Wednesday, May 28, 2008

Zebra Dialectics

So I huffed and puffed and didn’t blow anybody’s house down in the last 24 hours. I’ve come to grips with what happened last night and I want to move on to a topic that is either perfect or completely inappropriate for the present moment: Refereeing.

Wait, before you run away screaming, I want to assure you that what I am about to say has nothing to do with the final moments of game 4, or even any specific calls that occurred last night. But last night is hardly the first time NBA refs have come under heavy scrutiny (now that’s what I call an understatement). In fact, an ESPN voluntary poll showed that the vast majority of those who voted believed NBA refs are the most suspect of any of the four major sports. So while watching the 1st half of the game I had a hearty debate with a good friend of mine about refereeing in the NBA, and I felt like our little back-and-forth deserved to be recorded.

So I’m sitting at a bar in Chicago with my good buddy Andrew and I happened to make a snide comment about how Joe Crawford shouldn’t be refereeing this game. I don’t remember which of us decided to take the comment seriously, but quickly we began discussing whether Crawford, because of his history with the Spurs, should in fact be allowed to referee their games.

So I decided to contend that his history with the Spurs makes him unfit to serve as an impartial judge. It’s not merely that he threw out Duncan on an entirely bogus technical last year in Dallas, but more so that he threatened to engage in fisticuffs with Timmy. “How could such a man fairly judge their game?” I asked.

Andrew responded by saying that it undermines referees to say they are unfit to ref one team but not another. They should either be qualified to referee any game or unqualified to ref any.

I quickly suggested that Crawford shouldn’t be refereeing at all, but I didn’t honestly believe that at the time. Yes, what happened last year with he and Duncan was absurd but he was properly suspended. I don’t actually think his actions last year merited his banishment from the NBA.

And, although I noted that Stern should have the good judgment to prevent such a pairing, you need a systematic way to restore faith in the refereeing.

I pointed out that in the American judicial system you are allowed to request that a judge not try your case without questioning the overall ability of that justice to successfully try a case. If you can establish a conflict of interest, that is grounds for judicial dismissal.

Andrew noted that part of the reason Judicial appointments are so heated is because Judges have such substantial freedom of interpretation, and in the NBA, although interpretation is necessary, it shouldn’t vary as greatly as legal thought does. He put the NBA in the middle of a sliding scale of other sports, citing football as the most concrete set of rules and baseball (in particular the pitch) as the most highly interpretable.

I felt Andrew had incorrectly applied my metaphor. I would compare the wide range of judicial thought to the difference between refs that call game tight or loose. If you, as an attorney, are pursuing a legal argument with a liberal basis, let’s say equal protection or labor’s right to organize, if the presiding judge is conservative that is not grounds to request his dismissal. You’re just screwed. Let’s say you’re a team, take the Utah Jazz for instance, that relies on hacking as a decisive element of its defense but the ref is calling the game very tight, well, you’re screwed.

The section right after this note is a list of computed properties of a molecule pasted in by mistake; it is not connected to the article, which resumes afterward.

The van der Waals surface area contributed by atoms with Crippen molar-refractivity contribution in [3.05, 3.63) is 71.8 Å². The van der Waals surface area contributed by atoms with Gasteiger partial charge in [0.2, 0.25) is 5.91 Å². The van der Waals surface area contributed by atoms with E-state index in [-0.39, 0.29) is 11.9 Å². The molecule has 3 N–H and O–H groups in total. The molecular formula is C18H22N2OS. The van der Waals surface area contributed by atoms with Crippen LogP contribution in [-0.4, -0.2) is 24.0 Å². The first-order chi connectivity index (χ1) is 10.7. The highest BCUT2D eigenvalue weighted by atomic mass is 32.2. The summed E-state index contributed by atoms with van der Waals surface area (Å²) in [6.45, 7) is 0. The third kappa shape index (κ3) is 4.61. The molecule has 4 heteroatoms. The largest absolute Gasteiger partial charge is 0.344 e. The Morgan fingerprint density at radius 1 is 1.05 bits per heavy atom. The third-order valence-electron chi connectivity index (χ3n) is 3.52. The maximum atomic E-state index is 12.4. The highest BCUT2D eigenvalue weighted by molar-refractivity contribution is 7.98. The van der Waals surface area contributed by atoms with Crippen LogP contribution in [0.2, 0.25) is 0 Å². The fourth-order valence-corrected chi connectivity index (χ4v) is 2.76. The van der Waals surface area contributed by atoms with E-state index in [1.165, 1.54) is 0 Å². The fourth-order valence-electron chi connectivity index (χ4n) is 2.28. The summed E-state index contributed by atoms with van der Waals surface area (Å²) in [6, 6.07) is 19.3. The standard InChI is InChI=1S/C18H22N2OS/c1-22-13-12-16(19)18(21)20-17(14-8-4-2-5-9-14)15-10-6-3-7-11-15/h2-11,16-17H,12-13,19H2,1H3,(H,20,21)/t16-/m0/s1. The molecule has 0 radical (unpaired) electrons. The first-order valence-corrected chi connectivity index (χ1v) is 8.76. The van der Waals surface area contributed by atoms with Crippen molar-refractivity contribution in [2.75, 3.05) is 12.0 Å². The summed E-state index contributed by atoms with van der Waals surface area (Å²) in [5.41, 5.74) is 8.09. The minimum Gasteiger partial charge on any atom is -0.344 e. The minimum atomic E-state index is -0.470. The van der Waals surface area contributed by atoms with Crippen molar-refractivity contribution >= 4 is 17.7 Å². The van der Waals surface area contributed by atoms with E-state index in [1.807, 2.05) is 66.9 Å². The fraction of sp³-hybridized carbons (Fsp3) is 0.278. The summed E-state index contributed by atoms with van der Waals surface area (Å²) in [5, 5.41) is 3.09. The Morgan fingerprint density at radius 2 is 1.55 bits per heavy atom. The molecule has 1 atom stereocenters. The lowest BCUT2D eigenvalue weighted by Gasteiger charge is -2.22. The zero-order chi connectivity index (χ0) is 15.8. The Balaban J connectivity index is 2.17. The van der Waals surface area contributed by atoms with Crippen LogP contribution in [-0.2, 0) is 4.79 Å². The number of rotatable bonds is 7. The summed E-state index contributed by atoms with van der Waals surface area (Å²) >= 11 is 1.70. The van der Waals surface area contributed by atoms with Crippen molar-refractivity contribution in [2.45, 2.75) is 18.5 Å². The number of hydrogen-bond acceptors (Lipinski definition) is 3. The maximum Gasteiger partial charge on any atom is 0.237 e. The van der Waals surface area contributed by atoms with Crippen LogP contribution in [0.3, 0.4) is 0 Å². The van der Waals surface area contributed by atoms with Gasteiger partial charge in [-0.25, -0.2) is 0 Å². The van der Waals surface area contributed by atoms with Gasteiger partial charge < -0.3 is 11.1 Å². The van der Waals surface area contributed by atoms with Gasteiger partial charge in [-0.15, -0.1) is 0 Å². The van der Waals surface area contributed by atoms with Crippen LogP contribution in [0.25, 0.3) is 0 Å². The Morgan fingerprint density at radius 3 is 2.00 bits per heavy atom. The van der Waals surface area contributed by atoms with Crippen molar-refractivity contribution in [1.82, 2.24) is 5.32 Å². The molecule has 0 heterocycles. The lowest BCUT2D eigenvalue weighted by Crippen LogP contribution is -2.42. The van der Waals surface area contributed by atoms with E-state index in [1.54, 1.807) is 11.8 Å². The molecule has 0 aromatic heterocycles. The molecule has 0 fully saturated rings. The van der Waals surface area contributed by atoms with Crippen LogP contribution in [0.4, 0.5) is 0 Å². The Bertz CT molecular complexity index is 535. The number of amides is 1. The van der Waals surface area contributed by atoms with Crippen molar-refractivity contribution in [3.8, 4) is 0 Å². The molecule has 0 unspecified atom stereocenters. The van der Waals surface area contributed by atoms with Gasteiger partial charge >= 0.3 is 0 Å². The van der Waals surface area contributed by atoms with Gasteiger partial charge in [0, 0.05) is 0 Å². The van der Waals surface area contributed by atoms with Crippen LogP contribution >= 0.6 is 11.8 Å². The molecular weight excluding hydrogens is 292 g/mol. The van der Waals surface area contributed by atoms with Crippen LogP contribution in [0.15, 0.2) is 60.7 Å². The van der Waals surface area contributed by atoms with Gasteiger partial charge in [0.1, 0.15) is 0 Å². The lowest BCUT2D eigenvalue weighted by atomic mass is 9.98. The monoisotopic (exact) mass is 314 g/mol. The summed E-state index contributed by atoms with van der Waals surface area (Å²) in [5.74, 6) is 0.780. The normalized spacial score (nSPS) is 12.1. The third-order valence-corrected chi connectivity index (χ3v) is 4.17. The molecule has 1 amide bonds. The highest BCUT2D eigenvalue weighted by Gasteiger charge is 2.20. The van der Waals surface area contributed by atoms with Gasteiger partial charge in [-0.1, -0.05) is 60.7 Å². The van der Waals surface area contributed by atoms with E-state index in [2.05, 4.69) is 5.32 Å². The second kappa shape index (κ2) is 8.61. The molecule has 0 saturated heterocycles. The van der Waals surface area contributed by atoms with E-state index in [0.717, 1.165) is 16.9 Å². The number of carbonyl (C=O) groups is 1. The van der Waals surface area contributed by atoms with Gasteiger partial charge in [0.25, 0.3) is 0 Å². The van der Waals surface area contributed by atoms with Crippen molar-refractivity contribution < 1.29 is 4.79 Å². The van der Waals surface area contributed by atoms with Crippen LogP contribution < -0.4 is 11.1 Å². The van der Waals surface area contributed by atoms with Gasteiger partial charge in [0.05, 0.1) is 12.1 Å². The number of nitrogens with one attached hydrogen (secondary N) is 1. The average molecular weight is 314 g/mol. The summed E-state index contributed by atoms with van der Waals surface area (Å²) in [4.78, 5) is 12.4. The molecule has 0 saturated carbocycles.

But if you can prove that there is a conflict of interest, let’s say for instance that the plaintiff has a meaningful economic relationship with the judge, then that is grounds for dismissal. If you can establish a conflict of interest, for instance the ref threatened to fight one of your players, than there is a conflict of interest. (If a judge had threatened to fight a defendant, that would also be grounds for dismissal, just FYI).

I suggested that the league establish some sort of appeal process so that franchises (I pretty confidently believe that every front office should serve as an initial filter for all the absurd appeals players would request) could request certain referees not ref their games for whatever reason.

Andrew noted that, if such a process existed, it would most cost large amounts of time and money, or possibly even encourage fans and players to approach referees with even greater scrutiny rather than more respect. He also mentioned that in baseball you are not allowed to argue whether a pitch is a ball or a strike or else you are ejected.

I told him I have no problem if the NBA cracks down on in game complaining, but his point about whether this would hurt or help is probably the crux of the issue for me. If this process were used sparingly, it would be a huge step forward for the league. If it became a release valve for all the mindless whining that goes down in the NBA it would be a nightmare. And that’s about where it ended. Sometime during the next hour and a half is when I decided to go hunting for zebras.

But either way, I think the NBA has to be realistic about the nature of human relationships and the way they play out during games. It’s important to recognize that referees both need respect but are in fact imperfect. I think the NBA should not merely fire, suspend or apologize when little problems arise, but also attempt to restructure how the league handles referees in a way that restores fans’ faith in their play calling ability. But then again, if they did that, how would Stern skillfully dictate the outcome of the post-season? In order to have puppets, you got to have puppet strings, now don’t ya, David?

No comments: